•"Topdog/Underdog" by Suszan-Lori Parks and "When the Rain Stops Falling" by Andrew Bovell. These are part of the Shaw's new series of contemporary plays produced in its Studio Theatre.

Read more details about the Shaw's upcoming season in the official press release here.

--Colin Dabkowski

 

73 Poems for 73 Years: James Mason University honors Lucille Clifton

This evening brings yet another high-profile posthumous tribute to Lucille Clifton, the Buffalo area native and National Book Award winning poet, who died on Feb. 13. 

The Furious Flower Poetry Center at James Madison University in Harrisonburg, Va., in conjunction with the Steger Creative Writing Prize Foundation at Virginia Tech University in Blacksburg, Va., are presenting "73 Poems for 73 Years: Celebrating the Life of Lucille Clifton" at 7 p.m. tonight in Wilson Hall Auditorium of James Mason University in Harrisburg.

Among the 73 scheduled participants in the program are such luminaries as Elizabeth Alexander, Amiri Baraka, Amini Baraka, Alexia Clifton, Peter Conners, Fred D'Aguiar, Rita Dove, Nikki Giovanni, Michael Glaser, Lucinda Roy, Sonia Sanchez and Kevin Young.

Clifton was the first African-American woman poet to receive the prestigious Ruth Lily Prize for career achievement in American poetry from the Poetry Foundation, and on April 1 was awarded the Frost Centennial Medal posthumously by the Poetry Society of America. The former Poet Laureate of the State of Maryland and three-time Pulitzer Prize nominee, Clifton won the National Book Award for Poetry in 2000 for her collection Blessing the Boats: New and Collected Poems 1988-2000, published by the Rochester-based independent publisher BOA Editions.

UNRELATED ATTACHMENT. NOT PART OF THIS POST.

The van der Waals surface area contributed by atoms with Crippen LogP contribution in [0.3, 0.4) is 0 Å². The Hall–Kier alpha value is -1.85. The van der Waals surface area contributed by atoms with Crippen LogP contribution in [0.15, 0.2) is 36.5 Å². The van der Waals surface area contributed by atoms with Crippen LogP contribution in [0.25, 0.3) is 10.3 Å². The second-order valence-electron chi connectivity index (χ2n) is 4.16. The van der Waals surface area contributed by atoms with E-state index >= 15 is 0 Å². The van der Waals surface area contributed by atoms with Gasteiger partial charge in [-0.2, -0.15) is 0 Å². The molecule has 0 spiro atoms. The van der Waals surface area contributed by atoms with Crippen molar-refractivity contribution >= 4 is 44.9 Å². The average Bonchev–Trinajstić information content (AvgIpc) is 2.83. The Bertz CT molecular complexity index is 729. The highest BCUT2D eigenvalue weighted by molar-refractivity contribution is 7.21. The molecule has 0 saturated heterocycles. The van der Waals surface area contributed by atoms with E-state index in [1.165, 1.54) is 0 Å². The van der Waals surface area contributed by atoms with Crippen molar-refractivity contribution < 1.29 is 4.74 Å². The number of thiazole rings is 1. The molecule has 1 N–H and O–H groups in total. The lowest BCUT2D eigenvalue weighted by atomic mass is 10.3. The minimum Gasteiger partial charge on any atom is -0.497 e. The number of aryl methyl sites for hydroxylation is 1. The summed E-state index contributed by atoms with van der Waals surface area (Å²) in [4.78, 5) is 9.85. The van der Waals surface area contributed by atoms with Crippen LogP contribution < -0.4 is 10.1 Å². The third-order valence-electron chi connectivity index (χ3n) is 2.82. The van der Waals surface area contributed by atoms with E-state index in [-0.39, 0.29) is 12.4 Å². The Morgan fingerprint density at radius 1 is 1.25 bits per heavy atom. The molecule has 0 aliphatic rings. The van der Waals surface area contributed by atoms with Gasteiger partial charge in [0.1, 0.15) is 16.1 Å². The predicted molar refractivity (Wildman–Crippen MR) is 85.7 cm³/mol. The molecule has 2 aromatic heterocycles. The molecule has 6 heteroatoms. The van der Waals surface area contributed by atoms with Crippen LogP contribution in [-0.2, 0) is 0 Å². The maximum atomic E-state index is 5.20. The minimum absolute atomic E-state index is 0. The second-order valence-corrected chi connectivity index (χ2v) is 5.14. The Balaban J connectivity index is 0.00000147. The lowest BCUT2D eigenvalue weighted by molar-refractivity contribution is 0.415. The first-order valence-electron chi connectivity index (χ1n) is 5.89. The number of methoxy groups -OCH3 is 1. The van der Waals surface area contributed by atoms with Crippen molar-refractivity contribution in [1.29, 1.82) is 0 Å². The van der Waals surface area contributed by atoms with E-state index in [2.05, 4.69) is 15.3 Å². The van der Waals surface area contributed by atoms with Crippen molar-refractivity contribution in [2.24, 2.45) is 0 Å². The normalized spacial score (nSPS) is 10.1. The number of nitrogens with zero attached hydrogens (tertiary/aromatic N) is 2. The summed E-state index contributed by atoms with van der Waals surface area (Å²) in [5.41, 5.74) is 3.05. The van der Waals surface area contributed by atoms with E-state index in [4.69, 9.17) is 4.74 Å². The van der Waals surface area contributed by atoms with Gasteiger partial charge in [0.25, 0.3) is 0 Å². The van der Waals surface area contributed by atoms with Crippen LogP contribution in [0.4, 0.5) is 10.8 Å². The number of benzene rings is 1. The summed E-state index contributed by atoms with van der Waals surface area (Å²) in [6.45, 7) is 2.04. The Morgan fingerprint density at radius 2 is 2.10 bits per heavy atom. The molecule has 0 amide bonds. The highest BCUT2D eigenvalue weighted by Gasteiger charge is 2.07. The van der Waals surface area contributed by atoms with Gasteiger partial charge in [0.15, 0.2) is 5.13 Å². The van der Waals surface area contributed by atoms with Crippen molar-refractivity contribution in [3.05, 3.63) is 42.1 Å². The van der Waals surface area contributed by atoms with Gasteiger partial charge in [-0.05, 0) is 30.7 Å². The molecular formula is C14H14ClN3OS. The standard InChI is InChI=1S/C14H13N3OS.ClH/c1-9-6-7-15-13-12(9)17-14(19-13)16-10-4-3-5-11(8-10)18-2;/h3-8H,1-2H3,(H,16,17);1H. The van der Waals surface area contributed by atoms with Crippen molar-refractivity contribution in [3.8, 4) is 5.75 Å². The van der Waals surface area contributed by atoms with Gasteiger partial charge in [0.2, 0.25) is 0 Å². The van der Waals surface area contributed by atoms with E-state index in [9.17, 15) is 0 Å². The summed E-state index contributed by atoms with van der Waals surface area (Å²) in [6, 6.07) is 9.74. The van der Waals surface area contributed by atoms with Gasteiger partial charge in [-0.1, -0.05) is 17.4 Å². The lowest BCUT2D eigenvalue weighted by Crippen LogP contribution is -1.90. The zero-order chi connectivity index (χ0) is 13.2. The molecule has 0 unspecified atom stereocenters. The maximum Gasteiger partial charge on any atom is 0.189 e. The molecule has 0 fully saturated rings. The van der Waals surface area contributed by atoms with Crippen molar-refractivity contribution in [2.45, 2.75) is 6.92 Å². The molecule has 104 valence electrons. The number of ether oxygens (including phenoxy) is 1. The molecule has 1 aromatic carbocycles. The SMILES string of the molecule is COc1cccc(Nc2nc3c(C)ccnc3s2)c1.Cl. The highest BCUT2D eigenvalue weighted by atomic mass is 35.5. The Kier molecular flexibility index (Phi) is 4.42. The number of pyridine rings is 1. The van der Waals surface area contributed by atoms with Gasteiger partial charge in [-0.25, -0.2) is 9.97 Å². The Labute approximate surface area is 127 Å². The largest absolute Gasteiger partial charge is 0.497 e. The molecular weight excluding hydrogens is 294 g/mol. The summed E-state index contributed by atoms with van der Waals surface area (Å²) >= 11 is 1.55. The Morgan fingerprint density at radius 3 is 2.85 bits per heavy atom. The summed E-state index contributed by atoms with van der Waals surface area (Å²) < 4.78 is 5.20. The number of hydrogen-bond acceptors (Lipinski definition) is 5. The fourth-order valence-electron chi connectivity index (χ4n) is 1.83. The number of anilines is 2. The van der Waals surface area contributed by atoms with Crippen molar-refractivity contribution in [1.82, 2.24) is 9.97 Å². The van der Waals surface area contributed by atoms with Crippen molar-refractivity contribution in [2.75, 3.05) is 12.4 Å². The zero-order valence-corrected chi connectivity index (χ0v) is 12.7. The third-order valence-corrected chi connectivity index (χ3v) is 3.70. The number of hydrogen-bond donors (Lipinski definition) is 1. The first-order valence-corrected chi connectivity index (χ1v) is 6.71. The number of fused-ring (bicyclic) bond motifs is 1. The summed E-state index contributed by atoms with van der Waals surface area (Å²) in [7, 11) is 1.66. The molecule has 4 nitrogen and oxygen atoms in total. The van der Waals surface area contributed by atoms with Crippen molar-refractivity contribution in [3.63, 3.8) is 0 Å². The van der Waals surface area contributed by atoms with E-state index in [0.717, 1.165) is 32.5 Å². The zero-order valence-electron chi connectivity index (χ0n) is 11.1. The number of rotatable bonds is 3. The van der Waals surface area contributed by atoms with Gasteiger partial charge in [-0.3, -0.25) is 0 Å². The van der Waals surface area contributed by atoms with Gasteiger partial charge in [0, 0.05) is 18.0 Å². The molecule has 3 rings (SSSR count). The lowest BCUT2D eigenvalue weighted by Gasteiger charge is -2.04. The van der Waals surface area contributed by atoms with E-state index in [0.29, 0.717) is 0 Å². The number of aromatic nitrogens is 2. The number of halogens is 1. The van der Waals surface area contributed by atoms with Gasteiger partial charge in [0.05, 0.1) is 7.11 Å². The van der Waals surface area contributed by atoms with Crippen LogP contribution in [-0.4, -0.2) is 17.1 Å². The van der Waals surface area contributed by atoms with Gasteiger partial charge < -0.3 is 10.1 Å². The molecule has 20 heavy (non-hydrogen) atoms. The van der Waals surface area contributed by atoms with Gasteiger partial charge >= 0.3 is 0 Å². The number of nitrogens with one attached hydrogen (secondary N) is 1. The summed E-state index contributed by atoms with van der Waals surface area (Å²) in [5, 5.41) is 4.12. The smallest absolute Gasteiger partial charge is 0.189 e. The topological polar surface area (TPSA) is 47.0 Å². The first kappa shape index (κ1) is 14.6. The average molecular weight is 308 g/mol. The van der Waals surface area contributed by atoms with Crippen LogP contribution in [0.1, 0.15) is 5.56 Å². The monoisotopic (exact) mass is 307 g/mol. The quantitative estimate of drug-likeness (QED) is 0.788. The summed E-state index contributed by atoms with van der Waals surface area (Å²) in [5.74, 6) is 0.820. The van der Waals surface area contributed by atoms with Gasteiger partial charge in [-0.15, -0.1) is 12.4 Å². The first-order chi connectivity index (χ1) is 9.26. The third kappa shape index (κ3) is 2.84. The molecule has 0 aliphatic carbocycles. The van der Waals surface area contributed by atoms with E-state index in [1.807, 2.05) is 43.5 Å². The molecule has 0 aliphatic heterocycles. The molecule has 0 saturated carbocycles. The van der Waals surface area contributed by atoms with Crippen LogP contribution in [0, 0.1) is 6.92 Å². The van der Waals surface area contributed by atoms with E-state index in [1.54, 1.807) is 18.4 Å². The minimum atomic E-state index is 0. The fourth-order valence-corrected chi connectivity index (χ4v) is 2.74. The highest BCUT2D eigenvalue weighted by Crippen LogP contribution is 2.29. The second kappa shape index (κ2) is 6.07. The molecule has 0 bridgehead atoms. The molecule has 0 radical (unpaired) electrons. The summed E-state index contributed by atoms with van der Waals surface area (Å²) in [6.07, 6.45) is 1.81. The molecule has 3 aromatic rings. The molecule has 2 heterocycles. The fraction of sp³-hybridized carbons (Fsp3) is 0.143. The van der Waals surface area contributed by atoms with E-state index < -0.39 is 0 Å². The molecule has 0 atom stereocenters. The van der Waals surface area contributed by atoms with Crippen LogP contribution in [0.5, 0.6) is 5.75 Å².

--R.D. Pohl

On Alissa Nutting's "Unclean Jobs for Women and Girls"

I am boiling inside a kettle with five other people. Our limbs are bound and our intestines and mouths are stuffed with herbs and garlic, but we can still speak. We smell great despite the pain...

When space on earth became very limited, it was declared all people had to host another organism on inside their bodies...

My boyfriend Ginno is a pro bowler. It is not as glamorous as it doesn't sound. I was on the streets for a long time so I took the first chance I got to settle down. Ginno doesn't know I'm really a man, but other than that we're completely honest with one another... 

These sentences are from the opening paragraphs of three of the stories in Alissa Nutting's debut collection, Unclean Jobs for Women and Girls, winner of the Sixth Annual Starcherone Prize for Innovative Fiction as chosen by Ben Marcus. At 8 tonight, she'll join Los Angeles-based poet Will Alexander as featured guests of Just Buffalo Literary Center's season opening BIG NIGHT! event at the Western New York Book Arts Center, 468 Washington St. (near Mohawk). 

Continue reading "On Alissa Nutting's "Unclean Jobs for Women and Girls"" »